HARRISBURG - Republicans in the state Senate executed a leadership coup on Wednesday, ousting moderate Sen. Dominic Pileggi of Delaware County as majority leader and replacing him with a more conservative lawmaker from the middle of the state. At the same time, House Republicans elevated Majority Leader Mike Turzai of Allegheny County to replace retiring Speaker of the House Sam Smith of Jefferson County. The new leadership slates, assembled during lengthy and contentious elections among legislators, leave the southeast without a voice in the top ranks of either chamber.
NEWS
November 8, 2014 | By Angela Couloumbis and Chris Palmer, Inquirer Staff Writers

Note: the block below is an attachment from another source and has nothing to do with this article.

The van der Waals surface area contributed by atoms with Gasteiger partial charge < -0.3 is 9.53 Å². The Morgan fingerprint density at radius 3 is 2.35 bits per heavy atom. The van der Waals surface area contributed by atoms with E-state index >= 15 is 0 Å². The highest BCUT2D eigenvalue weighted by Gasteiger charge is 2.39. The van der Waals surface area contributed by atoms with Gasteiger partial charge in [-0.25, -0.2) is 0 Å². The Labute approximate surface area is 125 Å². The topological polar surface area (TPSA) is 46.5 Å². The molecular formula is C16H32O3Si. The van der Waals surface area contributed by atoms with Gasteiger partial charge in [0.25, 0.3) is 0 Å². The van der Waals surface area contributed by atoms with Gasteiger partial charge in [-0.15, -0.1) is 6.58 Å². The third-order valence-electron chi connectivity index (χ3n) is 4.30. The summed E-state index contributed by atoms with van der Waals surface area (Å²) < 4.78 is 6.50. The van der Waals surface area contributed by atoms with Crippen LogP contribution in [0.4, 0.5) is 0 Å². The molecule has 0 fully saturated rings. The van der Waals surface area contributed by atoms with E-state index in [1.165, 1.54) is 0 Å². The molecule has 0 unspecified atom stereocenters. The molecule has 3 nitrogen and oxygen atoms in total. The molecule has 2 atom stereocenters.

Dominic Pileggi, the Delaware County legislator who has for eight years served as majority leader of the state Senate, is expected to face a challenge for the post, Republican sources said Thursday. State Sen. Jake Corman (R., Centre), chair of the powerful Appropriations Committee, is likely to challenge for the job next week, the sources said. Corman did not respond to requests for comment. In an interview Thursday, Pileggi said he would not comment on hypothetical scenarios, as Corman has not made a formal announcement.